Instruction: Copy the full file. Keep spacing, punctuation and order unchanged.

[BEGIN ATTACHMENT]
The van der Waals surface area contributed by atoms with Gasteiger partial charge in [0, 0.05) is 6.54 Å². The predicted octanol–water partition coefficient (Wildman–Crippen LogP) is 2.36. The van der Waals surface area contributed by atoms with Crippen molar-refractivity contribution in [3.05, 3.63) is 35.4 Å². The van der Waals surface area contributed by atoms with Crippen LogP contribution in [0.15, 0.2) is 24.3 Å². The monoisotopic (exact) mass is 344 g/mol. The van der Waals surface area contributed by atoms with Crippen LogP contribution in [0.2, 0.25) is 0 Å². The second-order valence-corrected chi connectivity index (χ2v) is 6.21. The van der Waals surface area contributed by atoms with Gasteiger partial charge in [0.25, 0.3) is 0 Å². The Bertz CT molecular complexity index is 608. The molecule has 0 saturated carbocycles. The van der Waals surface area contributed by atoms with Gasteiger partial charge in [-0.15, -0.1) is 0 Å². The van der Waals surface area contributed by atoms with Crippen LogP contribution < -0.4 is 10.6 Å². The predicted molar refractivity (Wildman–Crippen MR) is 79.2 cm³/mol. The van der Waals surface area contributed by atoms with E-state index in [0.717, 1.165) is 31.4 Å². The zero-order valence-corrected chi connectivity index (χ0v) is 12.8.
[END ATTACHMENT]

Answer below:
The van der Waals surface area contributed by atoms with Gasteiger partial charge in [0, 0.05) is 6.54 Å². The predicted octanol–water partition coefficient (Wildman–Crippen LogP) is 2.36. The van der Waals surface area contributed by atoms with Crippen molar-refractivity contribution in [3.05, 3.63) is 35.4 Å². The van der Waals surface area contributed by atoms with Crippen LogP contribution in [0.15, 0.2) is 24.3 Å². The monoisotopic (exact) mass is 344 g/mol. The van der Waals surface area contributed by atoms with Crippen LogP contribution in [0.2, 0.25) is 0 Å². The second-order valence-corrected chi connectivity index (χ2v) is 6.21. The van der Waals surface area contributed by atoms with Gasteiger partial charge in [0.25, 0.3) is 0 Å². The Bertz CT molecular complexity index is 608. The molecule has 0 saturated carbocycles. The van der Waals surface area contributed by atoms with Gasteiger partial charge in [-0.15, -0.1) is 0 Å². The van der Waals surface area contributed by atoms with Crippen LogP contribution < -0.4 is 10.6 Å². The predicted molar refractivity (Wildman–Crippen MR) is 79.2 cm³/mol. The van der Waals surface area contributed by atoms with E-state index in [0.717, 1.165) is 31.4 Å². The zero-order valence-corrected chi connectivity index (χ0v) is 12.8.